Dana B. Kern performs luminescence and thermal imaging of perovskite cells and modules for PACT. She is a research scientist at NREL where she studies semiconductor photophysics and reliability of photovoltaic technologies with various cell and packaging architectures. Dana received her PhD from the University of Washington – Seattle, where she researched fundamentals of excited states and charge transfer in organic solar cells.


March 04, 2016- NREL researchers Chris Deline, left, and Mike Deceglie at the Outdoor Test Facility (OTF) at NREL.    (Photo by Dennis Schroeder / NREL)

Michael Deceglie

Michael Deceglie joined NREL in 2013 researching photovoltaic performance and reliability, focusing on stabilization of thin-film modules, thin-film module reliability issues associated with device and illumination nonuniformity, data analytics for PV field data, PV soiling, the impact of cracked cells on module performance, and in-depth case studies of reliability issues in commercially operated PV power plants. Michael received his PhD from Caltech in applied physics in 2013. Michael earned a M.S. at the University of Queensland as a Fulbright Fellow and a B.S. from Dickerson College.


July 10, 2017- NREL researcher Robert White, Scientist.  (Photo by Dennis Schroeder / NREL)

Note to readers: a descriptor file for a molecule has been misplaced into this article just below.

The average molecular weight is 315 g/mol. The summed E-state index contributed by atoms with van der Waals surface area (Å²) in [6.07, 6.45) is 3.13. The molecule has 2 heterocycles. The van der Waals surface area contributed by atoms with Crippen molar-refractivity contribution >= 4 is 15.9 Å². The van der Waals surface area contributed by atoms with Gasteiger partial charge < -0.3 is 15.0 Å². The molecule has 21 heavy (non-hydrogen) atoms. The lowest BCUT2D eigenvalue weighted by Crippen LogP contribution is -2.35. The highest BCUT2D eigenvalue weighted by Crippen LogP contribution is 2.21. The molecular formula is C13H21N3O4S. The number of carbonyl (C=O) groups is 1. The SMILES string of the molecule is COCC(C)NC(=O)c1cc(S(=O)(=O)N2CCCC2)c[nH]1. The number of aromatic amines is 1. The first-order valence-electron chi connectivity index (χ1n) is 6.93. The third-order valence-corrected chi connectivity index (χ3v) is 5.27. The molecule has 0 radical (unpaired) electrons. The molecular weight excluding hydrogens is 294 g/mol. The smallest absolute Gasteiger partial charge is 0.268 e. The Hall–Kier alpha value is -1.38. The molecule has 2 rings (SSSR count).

July 10, 2017- NREL researcher Robert White, Scientist. (Photo by Dennis Schroeder / NREL)

Robert White

Robert White is a data scientist supporting the PACT consortium in designing and developing the needed software architectures to archive, analyze, and access PACT datasets. He currently is the senior data scientist for the Materials, Chemistry, and Computational Sciences (MCCS)-Research Operations group at NREL. His current work is focused on facilitating data infrastructure for the DuraMAT consortium and other Energy Material Networks, and providing database architecture, data extraction, and ongoing data operations for the PV Fleets project and the Research Data Infrastructure at NREL. Robert received his master’s in astrophysics from the University of Texas in 1994. Publications.


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Kirsten Perry